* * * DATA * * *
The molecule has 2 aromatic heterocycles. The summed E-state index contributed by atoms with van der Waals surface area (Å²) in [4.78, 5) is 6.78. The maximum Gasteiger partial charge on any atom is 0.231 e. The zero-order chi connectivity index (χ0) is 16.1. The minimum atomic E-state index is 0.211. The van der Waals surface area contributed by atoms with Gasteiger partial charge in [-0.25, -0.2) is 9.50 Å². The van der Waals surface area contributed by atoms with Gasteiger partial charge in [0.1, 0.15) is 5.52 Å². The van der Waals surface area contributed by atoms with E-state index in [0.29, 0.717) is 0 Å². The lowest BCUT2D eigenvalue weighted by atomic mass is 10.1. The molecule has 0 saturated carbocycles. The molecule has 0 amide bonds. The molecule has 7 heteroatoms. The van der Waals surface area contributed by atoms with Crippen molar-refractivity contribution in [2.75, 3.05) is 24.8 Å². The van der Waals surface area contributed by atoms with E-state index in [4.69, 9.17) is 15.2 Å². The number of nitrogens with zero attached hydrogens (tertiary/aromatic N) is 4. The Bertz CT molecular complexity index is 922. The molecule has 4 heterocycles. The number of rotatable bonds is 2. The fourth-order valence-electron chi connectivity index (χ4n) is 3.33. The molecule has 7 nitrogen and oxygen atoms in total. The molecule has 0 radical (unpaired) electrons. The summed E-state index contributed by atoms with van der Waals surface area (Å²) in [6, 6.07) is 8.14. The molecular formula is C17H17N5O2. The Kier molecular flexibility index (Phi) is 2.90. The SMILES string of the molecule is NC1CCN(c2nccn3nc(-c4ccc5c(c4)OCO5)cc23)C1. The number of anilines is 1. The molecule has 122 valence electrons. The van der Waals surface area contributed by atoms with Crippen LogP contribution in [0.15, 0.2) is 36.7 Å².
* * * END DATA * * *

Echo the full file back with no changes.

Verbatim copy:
The molecule has 2 aromatic heterocycles. The summed E-state index contributed by atoms with van der Waals surface area (Å²) in [4.78, 5) is 6.78. The maximum Gasteiger partial charge on any atom is 0.231 e. The zero-order chi connectivity index (χ0) is 16.1. The minimum atomic E-state index is 0.211. The van der Waals surface area contributed by atoms with Gasteiger partial charge in [-0.25, -0.2) is 9.50 Å². The van der Waals surface area contributed by atoms with Gasteiger partial charge in [0.1, 0.15) is 5.52 Å². The van der Waals surface area contributed by atoms with E-state index in [0.29, 0.717) is 0 Å². The lowest BCUT2D eigenvalue weighted by atomic mass is 10.1. The molecule has 0 saturated carbocycles. The molecule has 0 amide bonds. The molecule has 7 heteroatoms. The van der Waals surface area contributed by atoms with Crippen molar-refractivity contribution in [2.75, 3.05) is 24.8 Å². The van der Waals surface area contributed by atoms with E-state index in [4.69, 9.17) is 15.2 Å². The number of nitrogens with zero attached hydrogens (tertiary/aromatic N) is 4. The Bertz CT molecular complexity index is 922. The molecule has 4 heterocycles. The number of rotatable bonds is 2. The fourth-order valence-electron chi connectivity index (χ4n) is 3.33. The molecule has 7 nitrogen and oxygen atoms in total. The molecule has 0 radical (unpaired) electrons. The summed E-state index contributed by atoms with van der Waals surface area (Å²) in [6, 6.07) is 8.14. The molecular formula is C17H17N5O2. The Kier molecular flexibility index (Phi) is 2.90. The SMILES string of the molecule is NC1CCN(c2nccn3nc(-c4ccc5c(c4)OCO5)cc23)C1. The number of anilines is 1. The molecule has 122 valence electrons. The van der Waals surface area contributed by atoms with Crippen LogP contribution in [0.15, 0.2) is 36.7 Å².